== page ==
After a decomposed body is discovered in an abandoned military tunnel, Inspector Aurelio Zen travels north to the Italian Alps to investigate. At first glance, the death appears to have been an accident. But when Zen takes a closer look, a mysterious tattoo begins to tell a much more sinister tale, especially after the body is snatched from the morgue. As Zen races to discover the inner workings of a clandestine military organization named Medusa, he is reminded of just how lethal Italian history can be.
Medusa takes us on an exploration of the dark history of post-war Italy and a modern-day sightseeing tour of what Zen calls Italia Lite. In the urbane and pragmatic Zen, world-class mystery novelist Michael Dibdin has given us a detective unlike any other. And in this latest installment of this critically acclaimed series, we are treated to a mystery that drips with intrigue and a thriller so satisfying the pages cannot be turned fast enough.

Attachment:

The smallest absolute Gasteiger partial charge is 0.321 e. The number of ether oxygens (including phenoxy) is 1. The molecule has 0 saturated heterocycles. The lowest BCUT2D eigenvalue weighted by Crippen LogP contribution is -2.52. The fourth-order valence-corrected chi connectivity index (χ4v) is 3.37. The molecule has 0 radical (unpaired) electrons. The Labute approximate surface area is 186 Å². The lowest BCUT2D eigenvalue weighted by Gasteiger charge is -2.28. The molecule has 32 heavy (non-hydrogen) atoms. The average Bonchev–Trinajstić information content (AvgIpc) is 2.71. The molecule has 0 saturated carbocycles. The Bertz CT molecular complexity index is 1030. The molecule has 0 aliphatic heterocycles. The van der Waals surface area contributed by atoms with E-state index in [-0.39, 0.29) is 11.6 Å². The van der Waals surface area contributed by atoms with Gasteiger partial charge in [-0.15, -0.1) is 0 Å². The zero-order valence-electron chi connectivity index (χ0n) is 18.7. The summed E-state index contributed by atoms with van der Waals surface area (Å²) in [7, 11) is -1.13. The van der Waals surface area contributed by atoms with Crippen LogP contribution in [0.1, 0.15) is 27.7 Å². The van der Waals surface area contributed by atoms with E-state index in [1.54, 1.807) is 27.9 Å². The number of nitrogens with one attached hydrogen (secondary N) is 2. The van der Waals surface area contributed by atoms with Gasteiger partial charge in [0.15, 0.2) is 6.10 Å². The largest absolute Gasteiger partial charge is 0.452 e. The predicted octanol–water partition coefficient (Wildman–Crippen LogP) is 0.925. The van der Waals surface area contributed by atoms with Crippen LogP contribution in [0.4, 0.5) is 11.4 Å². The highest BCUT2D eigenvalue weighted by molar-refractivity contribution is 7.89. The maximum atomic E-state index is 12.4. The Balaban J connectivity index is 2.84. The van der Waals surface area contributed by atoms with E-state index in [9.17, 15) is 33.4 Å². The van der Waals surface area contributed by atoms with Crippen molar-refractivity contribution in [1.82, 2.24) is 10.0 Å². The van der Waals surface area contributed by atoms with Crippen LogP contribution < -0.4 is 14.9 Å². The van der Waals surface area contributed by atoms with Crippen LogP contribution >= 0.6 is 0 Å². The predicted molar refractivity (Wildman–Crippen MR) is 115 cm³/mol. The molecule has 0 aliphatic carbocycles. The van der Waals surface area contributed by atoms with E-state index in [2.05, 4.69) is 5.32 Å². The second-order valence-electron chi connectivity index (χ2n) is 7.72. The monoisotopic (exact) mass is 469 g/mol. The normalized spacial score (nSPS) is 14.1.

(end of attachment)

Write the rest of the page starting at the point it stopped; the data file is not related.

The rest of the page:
The ninth outing for Dibdin's Italian cop Aurelio Zen ranks right up there with such earlier triumphs in the series as Cabal and Dead Lagoon. The theft from the morgue of a partially mummified body, originally discovered in an abandoned military tunnel in the Italian Alps, aggravates the adversarial relationship between the Italian defense ministry and the Criminalpol, for whom Zen works under the interior ministry. When Zen gets on the case, the Caribinieri make it clear that they don't want the investigation to continue. Undeterred, Zen travels to the crime scene in the Dolomites. He quickly learns that the corpse's arm bore the tattoo of a Gorgon, a distinguishing mark of a covert 1970s paramilitary cell called Operation Medusa. Seeking other surviving members, Zen learns that one of the four was killed 25 years earlier in an airplane explosion, though no remains were recovered. Another is suddenly blown up by a car bomb. Of the two remaining members, one has strangely disappeared, and the last, now a top defense ministry agent, has strict orders to "clarify the situation" by any means necessary. As Zen races all over northern Italy in pursuit of justice, the Caribinieri take increasingly drastic measures to ensure that the dead stay buried, along with the truth. As always, Dibdin shows us in vivid, elegant prose the sociopolitical situation in Italy. The result is a slyly intelligent page-turner by a contemporary master of the form.